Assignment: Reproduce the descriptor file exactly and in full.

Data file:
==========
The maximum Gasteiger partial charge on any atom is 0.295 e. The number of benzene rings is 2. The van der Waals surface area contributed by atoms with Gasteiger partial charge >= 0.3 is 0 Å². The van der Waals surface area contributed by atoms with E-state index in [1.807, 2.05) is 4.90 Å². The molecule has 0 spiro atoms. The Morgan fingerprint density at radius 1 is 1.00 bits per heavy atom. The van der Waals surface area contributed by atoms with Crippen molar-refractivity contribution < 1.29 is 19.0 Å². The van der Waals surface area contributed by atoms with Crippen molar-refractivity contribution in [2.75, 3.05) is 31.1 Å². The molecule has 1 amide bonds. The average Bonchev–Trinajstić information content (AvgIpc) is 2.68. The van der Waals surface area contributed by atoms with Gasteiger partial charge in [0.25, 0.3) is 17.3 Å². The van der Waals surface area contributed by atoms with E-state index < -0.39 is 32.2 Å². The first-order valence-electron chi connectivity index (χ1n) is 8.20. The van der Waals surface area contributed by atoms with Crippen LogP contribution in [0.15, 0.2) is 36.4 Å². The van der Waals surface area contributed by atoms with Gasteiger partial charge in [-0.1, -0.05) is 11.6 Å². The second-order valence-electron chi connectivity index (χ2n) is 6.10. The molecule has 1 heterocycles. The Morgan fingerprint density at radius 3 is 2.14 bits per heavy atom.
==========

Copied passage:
The maximum Gasteiger partial charge on any atom is 0.295 e. The number of benzene rings is 2. The van der Waals surface area contributed by atoms with Gasteiger partial charge >= 0.3 is 0 Å². The van der Waals surface area contributed by atoms with E-state index in [1.807, 2.05) is 4.90 Å². The molecule has 0 spiro atoms. The Morgan fingerprint density at radius 1 is 1.00 bits per heavy atom. The van der Waals surface area contributed by atoms with Crippen molar-refractivity contribution < 1.29 is 19.0 Å². The van der Waals surface area contributed by atoms with Crippen molar-refractivity contribution in [2.75, 3.05) is 31.1 Å². The molecule has 1 amide bonds. The average Bonchev–Trinajstić information content (AvgIpc) is 2.68. The van der Waals surface area contributed by atoms with Gasteiger partial charge in [0.25, 0.3) is 17.3 Å². The van der Waals surface area contributed by atoms with E-state index < -0.39 is 32.2 Å². The first-order valence-electron chi connectivity index (χ1n) is 8.20. The van der Waals surface area contributed by atoms with Crippen LogP contribution in [0.15, 0.2) is 36.4 Å². The van der Waals surface area contributed by atoms with Gasteiger partial charge in [-0.1, -0.05) is 11.6 Å². The second-order valence-electron chi connectivity index (χ2n) is 6.10. The molecule has 1 heterocycles. The Morgan fingerprint density at radius 3 is 2.14 bits per heavy atom.